914-908-6757 anthony@vernalaw.com
  • File early (It’s true for trademarks, also)

Your time to file for patent protection is limited and patents should be contemplated early on in development. In fact, Verna Law will send you a questionnaire to help answer questions and guide the discussion of the product and the patent.

In 2012, the U.S. patent system switched from a first-to-invent to a first-inventor-to-file system. This subtle difference in terminology could mean dire consequences for those who delay seeking patent protection. You need to set the stage and framework for developing and protecting the technological advances that provide an advantage in the marketplace. The goal is to generate sustainable revenue and growth by filing a patent, allowing you to control the product.

Today, getting a patent is, unfortunately, a race to the patent office ever since the adoption of the America Invents Act on September 16, 2012. Regardless of who conceived of the invention first, the first one to file their patent application “wins.” Also, if an individual/entity begins using an invention (called a “user”) more than a year before a subsequent inventor files for a patent on the same invention, then the user will have the right to continue using the invention in the same way after the subsequent inventor is granted a patent, as long as the user did not derive the invention from the subsequent inventor. Being first prevents these issues.

If you plan to seek patent protection abroad, publicizing your invention at any time before filing a patent application could put your foreign intellectual property rights in jeopardy. Therefore, file early and keep quiet until you do. You should seek patent (and trademark) protection abroad, mainly because most products are not made in the United States and even if the product is not to be sold in the country where it will be manufactured, patent protection in that country may be the only avenue to recompense if the patent is infringed.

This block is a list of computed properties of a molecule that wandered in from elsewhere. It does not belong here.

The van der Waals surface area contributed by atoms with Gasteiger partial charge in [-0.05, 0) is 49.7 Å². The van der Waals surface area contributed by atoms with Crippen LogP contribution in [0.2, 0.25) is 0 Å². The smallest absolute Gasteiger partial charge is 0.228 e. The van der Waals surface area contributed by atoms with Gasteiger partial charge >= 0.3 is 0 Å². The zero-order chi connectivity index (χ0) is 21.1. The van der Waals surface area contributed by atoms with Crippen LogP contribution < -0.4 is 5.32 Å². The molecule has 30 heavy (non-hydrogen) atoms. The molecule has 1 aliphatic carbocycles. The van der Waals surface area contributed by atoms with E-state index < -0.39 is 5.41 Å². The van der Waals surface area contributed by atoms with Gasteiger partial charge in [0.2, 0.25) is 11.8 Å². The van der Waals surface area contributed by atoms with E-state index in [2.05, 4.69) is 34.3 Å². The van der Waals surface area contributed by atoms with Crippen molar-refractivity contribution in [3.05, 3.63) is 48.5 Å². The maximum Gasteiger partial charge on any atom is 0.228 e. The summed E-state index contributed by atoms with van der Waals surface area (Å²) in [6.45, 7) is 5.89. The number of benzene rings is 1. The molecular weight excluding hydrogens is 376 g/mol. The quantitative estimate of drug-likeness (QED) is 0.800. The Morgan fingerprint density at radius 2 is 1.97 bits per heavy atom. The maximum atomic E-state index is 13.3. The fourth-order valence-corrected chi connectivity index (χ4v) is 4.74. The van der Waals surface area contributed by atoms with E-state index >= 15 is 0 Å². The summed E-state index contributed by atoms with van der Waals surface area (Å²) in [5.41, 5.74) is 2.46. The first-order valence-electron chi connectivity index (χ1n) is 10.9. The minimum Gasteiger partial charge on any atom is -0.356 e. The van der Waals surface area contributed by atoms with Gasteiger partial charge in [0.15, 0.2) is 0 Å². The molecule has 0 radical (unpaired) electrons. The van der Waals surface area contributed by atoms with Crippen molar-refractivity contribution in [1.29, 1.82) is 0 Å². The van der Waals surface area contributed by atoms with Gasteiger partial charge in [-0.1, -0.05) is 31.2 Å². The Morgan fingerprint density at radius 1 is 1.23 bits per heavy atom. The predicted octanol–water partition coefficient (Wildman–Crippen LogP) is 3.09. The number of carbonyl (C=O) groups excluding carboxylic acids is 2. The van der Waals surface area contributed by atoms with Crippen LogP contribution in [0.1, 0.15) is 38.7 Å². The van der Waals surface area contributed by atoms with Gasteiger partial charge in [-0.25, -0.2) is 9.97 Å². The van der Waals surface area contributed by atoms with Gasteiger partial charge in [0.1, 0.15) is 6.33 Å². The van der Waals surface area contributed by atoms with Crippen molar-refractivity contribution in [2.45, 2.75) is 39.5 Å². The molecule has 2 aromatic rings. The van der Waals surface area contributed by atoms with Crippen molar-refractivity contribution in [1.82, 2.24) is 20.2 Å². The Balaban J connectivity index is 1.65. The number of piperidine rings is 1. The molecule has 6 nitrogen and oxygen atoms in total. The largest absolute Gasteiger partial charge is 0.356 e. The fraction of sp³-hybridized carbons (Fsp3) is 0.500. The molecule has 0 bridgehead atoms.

Don’t forget that your first step is to determine the scope of protection available within the context of potential demand in your product before filing.

  • File again as the invention evolves – there is always more than one iteration

As your startup continues to develop its product or products, consider each new feature as a possibility for patent protection. Startups that file one early patent application and stop may find that, once the patent issues, the product has moved far beyond what was in the original patent application. The new product’s iteration may end up being under-protected or not even covered by the patent at all.

It is important to reevaluate patent protection on a regular basis and consider filing on new features of the invention when applicable. If the product is evolving quickly, consider filing a provisional patent application or a series of provisional patent applications within a year before filing a utility patent application.

  • Do not wait for your patent to issue

Patents take time. While there are avenues available to expedite examination, on average it takes more than two years for a patent to be granted by the U.S. Patent Office. About 30 percent of patent applications do not make it through at all.